To pinpoint of poor performance, use the equation: Ability x Motivation x Environment = Performance.

Ability: Do the employees have the knowledge, skills and ability to complete the work? If employees have done the work correctly before, chances are employees do. If employees have not correctly completed the work before or completed it to researcher likes, evaluate and determine if researcher have set the standard too high. If only one person has achieved meeting researcher standards before, determine what knowledge, skills and ability that person had that other employees lack.

Motivation: if an individual has the knowledge, skills and ability, and has performed the work satisfactory before, a motivation issue may exist. Evaluate the motivators set by the researcher on the work. Ensure researcher offer positive rewards for good behavior and negative consequences for poor behavior. Be careful to not dole out negative consequences for good behavior like giving more and more work to top performers.

Environment: As hard as this pill may to be swallow, realize every employee is only partly responsible for the performance. If an employee’s knowledge, skills, ability and motivation are acceptable, the environment might be helping foster employee’s poor performance (Brecher and Natalie, 2007).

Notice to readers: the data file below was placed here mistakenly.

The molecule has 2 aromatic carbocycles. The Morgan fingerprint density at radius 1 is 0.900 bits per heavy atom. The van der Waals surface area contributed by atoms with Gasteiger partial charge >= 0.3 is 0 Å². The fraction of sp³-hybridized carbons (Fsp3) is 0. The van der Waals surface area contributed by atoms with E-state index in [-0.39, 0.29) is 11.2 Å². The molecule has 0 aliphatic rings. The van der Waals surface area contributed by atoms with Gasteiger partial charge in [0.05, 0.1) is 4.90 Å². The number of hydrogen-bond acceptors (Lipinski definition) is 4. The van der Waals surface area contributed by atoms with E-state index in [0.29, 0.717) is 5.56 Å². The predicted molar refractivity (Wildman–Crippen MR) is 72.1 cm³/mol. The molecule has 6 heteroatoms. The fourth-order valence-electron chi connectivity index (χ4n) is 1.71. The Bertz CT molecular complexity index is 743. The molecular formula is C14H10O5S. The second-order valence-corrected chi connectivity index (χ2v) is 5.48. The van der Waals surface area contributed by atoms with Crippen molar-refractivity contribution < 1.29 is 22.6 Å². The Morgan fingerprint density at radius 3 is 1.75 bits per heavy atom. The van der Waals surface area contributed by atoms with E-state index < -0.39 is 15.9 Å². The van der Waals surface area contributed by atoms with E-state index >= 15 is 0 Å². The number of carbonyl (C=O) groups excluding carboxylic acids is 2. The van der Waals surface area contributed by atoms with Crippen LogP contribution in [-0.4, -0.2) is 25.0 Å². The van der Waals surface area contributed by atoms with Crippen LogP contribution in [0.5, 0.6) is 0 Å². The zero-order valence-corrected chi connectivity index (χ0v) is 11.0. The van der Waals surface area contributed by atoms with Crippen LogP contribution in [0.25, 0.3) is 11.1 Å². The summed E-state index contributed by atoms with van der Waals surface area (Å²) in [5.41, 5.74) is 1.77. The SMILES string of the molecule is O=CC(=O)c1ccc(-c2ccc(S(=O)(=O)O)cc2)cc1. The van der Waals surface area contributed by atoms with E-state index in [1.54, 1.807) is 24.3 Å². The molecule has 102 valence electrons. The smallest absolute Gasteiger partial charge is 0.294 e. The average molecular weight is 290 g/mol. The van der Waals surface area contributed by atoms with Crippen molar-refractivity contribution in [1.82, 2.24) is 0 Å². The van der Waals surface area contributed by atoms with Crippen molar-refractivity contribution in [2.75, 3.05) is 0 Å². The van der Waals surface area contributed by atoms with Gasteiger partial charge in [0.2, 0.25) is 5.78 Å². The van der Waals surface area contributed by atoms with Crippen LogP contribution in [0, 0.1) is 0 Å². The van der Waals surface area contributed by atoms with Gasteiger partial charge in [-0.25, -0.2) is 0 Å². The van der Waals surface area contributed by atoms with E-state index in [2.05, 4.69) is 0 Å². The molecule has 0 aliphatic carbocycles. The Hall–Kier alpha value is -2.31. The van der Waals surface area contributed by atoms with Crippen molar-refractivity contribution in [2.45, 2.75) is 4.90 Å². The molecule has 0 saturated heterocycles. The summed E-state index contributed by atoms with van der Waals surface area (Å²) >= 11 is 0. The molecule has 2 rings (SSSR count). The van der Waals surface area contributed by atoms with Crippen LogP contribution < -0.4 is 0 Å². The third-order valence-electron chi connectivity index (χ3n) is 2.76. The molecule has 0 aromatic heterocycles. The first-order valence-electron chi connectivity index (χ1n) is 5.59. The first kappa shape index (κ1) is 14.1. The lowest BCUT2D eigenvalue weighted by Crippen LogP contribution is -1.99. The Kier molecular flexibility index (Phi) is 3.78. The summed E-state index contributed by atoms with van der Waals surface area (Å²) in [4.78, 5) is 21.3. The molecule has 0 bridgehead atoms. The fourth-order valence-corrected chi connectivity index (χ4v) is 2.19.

2.4 Hypotheses Development
Hypothesis 1:

H01: There is no significant relationship between neuroticism and job performance.

H11: There is a significant relationship between neuroticism and job performance.

Hypothesis 2:

H02: There is no significant relationship between extroversion and job performance.

H12: There is a significant relationship between extroversion and job performance.

Hypothesis 3:

H03: There is no significant relationship between conscientiousness and job performance.

H13: There is a significant relationship between conscientiousness and job performance.

Hypothesis 4:

H04: There is no significant relationship between openness to experience and high job performance.

H14: There is a significant relationship between openness to experience and high job performance.

Hypothesis 5:

H05: There is no significant relationship between agreeableness and job performance.

H15: There is a significant relationship between agreeableness and job performance.

2.5 Theoretical Framework

Figure 1: Research Framework

Openness to experience

Job performance

Dependent Variable

Independent Variables

2.6 Conclusion

The past research provides many justifications for this study. The literature review serves as the foundation for the hypotheses to be tested or propositions to be investigated. However, it just merely provides the empirical evidences and historical data support to this research. Therefore, hypotheses have been developed and will be tested by using the appropriate data analysis techniques and will be discussed in chapter three.